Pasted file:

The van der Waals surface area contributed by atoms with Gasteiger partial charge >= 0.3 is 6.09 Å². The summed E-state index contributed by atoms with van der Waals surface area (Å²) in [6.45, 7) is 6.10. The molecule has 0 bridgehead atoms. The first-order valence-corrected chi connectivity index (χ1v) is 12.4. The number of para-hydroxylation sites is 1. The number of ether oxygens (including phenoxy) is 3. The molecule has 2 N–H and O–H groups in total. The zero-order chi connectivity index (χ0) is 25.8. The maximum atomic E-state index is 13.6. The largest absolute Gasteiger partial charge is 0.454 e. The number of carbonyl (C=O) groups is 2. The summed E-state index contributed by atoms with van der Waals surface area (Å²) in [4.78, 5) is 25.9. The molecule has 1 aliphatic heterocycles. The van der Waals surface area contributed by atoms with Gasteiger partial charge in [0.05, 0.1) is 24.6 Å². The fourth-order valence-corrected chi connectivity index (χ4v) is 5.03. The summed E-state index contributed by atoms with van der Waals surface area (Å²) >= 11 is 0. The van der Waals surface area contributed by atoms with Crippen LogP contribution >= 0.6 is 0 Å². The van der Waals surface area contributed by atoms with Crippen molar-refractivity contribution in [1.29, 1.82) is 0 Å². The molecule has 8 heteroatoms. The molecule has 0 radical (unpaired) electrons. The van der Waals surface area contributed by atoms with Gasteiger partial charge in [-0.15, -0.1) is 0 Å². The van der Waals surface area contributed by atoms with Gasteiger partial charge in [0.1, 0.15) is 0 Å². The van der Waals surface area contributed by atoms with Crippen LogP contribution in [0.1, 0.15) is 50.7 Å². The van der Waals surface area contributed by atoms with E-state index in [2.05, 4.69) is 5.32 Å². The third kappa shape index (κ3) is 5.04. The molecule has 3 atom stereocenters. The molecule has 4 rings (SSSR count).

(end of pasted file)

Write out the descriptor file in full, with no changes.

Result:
The van der Waals surface area contributed by atoms with Gasteiger partial charge >= 0.3 is 6.09 Å². The summed E-state index contributed by atoms with van der Waals surface area (Å²) in [6.45, 7) is 6.10. The molecule has 0 bridgehead atoms. The first-order valence-corrected chi connectivity index (χ1v) is 12.4. The number of para-hydroxylation sites is 1. The number of ether oxygens (including phenoxy) is 3. The molecule has 2 N–H and O–H groups in total. The zero-order chi connectivity index (χ0) is 25.8. The maximum atomic E-state index is 13.6. The largest absolute Gasteiger partial charge is 0.454 e. The number of carbonyl (C=O) groups is 2. The summed E-state index contributed by atoms with van der Waals surface area (Å²) in [4.78, 5) is 25.9. The molecule has 1 aliphatic heterocycles. The van der Waals surface area contributed by atoms with Gasteiger partial charge in [0.05, 0.1) is 24.6 Å². The fourth-order valence-corrected chi connectivity index (χ4v) is 5.03. The summed E-state index contributed by atoms with van der Waals surface area (Å²) >= 11 is 0. The van der Waals surface area contributed by atoms with Crippen LogP contribution >= 0.6 is 0 Å². The van der Waals surface area contributed by atoms with Crippen molar-refractivity contribution in [1.29, 1.82) is 0 Å². The molecule has 8 heteroatoms. The molecule has 0 radical (unpaired) electrons. The van der Waals surface area contributed by atoms with Gasteiger partial charge in [-0.15, -0.1) is 0 Å². The van der Waals surface area contributed by atoms with Gasteiger partial charge in [0.1, 0.15) is 0 Å². The van der Waals surface area contributed by atoms with Crippen LogP contribution in [0.1, 0.15) is 50.7 Å². The van der Waals surface area contributed by atoms with E-state index in [2.05, 4.69) is 5.32 Å². The third kappa shape index (κ3) is 5.04. The molecule has 3 atom stereocenters. The molecule has 4 rings (SSSR count).